IDEA Public Schools One of the purveyors of such rubbish is Texas educational retail chain IDEA Public Schools.IDEA is a retail charter outfit that standardizes curriculum downwards, away from critical thinking, embracing instead rote memorization and regurgitation, or what I call the “anorexic/bulimic” learning model of intellectual atrophy, ossification, and decay. This status was obtained for tax purposes, and it would take another article to demonstrate how nonprofit status has been hijacked by special interests (charter schools in this case) in the interest of profit extraction.With regard to critical thinking, the Republican Party of Texas document states: “Knowledge-Based Education – We oppose the teaching of Higher Order Thinking Skills (HOTS) (values clarification), critical thinking skills and similar programs that are simply a relabeling of Outcome-Based Education (OBE) (mastery learning) which focus on behavior modification and have the purpose of challenging the student’s fixed beliefs and undermining parental authority.” (page 20, Republican Party of Texas, 2012).Yes, challenging beliefs or claims is considered insubordinate, immoral and could lead to rebellion, disobedience or perhaps worse: revolution.
In the quarters of obedience training, “education” has nothing to do with “schooling” under capitalism.
One such passage from the book sums up the thinking regarding children and childhood: “One who studies educational theory aright can see in the mechanical routine of the classroom the educative forces that are slowly transforming the child from a little savage into a creature of law and order, fit for the life of civilized society.” Law and order is what counts, and critical education, of course, seeks to subject all laws and claims to order to the lens of critical scrutiny, something the powerful disdain.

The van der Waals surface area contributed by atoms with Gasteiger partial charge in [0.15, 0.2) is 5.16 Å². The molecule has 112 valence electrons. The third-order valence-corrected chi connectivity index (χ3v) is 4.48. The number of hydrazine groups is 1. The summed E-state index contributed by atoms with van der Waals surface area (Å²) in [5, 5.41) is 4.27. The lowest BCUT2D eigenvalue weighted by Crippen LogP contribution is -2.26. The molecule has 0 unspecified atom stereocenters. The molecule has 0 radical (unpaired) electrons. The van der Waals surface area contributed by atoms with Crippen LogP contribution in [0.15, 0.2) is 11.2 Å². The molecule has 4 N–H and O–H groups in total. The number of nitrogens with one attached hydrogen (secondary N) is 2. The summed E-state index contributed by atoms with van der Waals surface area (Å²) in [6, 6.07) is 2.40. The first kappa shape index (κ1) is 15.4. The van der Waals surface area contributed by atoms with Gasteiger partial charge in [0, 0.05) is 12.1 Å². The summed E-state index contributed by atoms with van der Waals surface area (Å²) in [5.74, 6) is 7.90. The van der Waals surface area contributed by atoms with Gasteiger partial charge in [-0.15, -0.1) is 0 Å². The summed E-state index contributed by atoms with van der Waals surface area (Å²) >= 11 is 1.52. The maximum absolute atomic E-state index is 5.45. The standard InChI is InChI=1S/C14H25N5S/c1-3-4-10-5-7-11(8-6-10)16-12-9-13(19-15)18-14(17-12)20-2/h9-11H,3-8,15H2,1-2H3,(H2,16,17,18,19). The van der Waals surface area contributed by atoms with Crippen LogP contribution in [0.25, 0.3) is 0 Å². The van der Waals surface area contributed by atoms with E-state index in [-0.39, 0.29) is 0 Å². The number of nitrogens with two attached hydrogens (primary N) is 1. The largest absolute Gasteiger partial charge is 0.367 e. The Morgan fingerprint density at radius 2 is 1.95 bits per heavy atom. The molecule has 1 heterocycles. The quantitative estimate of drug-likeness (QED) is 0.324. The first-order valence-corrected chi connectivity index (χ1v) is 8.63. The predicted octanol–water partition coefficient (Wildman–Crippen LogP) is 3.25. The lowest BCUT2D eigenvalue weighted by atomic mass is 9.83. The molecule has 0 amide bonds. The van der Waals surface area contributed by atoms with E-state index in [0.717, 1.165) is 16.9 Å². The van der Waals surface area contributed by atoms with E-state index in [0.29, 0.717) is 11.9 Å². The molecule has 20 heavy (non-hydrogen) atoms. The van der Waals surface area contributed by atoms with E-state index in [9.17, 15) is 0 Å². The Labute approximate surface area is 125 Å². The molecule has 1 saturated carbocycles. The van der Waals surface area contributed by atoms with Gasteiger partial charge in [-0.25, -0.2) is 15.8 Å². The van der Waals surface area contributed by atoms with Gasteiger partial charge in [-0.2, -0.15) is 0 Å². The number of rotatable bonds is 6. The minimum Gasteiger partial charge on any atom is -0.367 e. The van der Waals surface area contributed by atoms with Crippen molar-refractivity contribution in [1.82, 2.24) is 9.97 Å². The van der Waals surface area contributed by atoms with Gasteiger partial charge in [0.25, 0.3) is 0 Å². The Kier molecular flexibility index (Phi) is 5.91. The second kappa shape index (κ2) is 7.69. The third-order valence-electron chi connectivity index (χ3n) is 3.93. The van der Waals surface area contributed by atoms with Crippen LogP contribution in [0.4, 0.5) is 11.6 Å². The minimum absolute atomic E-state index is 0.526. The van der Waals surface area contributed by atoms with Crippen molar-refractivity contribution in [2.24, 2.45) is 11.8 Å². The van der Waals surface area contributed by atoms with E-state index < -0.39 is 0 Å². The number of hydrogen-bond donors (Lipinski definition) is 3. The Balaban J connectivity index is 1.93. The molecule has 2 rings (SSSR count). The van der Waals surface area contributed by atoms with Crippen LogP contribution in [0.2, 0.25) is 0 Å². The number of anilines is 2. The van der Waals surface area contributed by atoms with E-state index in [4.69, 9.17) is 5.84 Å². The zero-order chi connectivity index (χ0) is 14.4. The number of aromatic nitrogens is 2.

Schooling under the neofeudalistic capitalist relations that are now emerging in the new Gilded Age of the 21st century is no different than in the past, where learning how was the norm.
Supernaturalism and supernatural beliefs no doubt will continue to snake their way into public school lesson plans, and as Texas will have significant impact on the content of all the nation’s texts through its textbook purchasing power, we may find that the tale of the Loch Ness Monster is now told to children as if it were a true story in science classes. This is now the case in Louisiana where, as The Washington Post reported, “A biology textbook used by a Christian school in Louisiana that will be accepting students with publicly funded vouchers in the fall says that the Loch Ness Monster in Scotland is real.
And it isn’t just any monster but a dinosaur – an effort to debunk evolution and bolster creationist theory.” Remember: In Louisiana, taxpayer money is given in the form of school vouchers so that parents can now see their tax monies spent on a supernatural curriculum bent on teaching that the Loch Ness Monster and other fairy tales are true.